Louis Armstrong is one of the most written-about musicians in history. Seemingly each passing year brings a new book on Armstrong, ranging from general biographies to academic studies to works aimed at children.
Armstrong became the first black jazz musician to publish an autobiography with his Swing That Music in 1936. In 1954, Armstrong produced his masterpiece, Satchmo: My Life in New Orleans, the definitive account of his early years in the city of his birth.
Much writing on Armstrong was critical for his supposed “commercial” turn and the perception of his being soft on issues of race. This all began to change when Gary Giddins was given access to the materials Armstrong himself wrote and curated in the Den of his Corona, Queens home. Since the publication of Giddins’s Satchmo in 1988 and the opening of the Louis Armstrong Archives in 1994, scholarship on Armstrong has dramatically changed, making great use of Armstrong’s own, previously unpublished works.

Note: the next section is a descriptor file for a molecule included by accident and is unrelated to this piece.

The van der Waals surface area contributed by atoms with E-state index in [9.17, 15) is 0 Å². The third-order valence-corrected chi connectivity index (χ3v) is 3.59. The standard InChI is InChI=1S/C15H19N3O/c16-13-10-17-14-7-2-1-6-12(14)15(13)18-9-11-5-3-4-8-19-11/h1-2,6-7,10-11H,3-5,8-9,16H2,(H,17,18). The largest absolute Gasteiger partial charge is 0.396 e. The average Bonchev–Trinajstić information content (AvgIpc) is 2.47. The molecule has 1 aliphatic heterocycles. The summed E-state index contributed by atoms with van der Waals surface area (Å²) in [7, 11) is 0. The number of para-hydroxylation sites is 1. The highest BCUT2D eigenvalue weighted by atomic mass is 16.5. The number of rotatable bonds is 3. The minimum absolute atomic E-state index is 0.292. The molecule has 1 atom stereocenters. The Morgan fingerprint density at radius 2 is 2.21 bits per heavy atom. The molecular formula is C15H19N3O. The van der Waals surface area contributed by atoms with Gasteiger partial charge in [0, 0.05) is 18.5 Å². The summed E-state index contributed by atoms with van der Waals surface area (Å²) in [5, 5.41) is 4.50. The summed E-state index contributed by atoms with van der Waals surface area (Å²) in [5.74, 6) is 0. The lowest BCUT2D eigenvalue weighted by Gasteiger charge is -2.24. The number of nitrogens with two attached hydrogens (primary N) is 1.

The following list of books suggested by the Louis Armstrong House Museum is merely a brief survey of the autobiographies, biographies, and reference works about Louis Armstrong.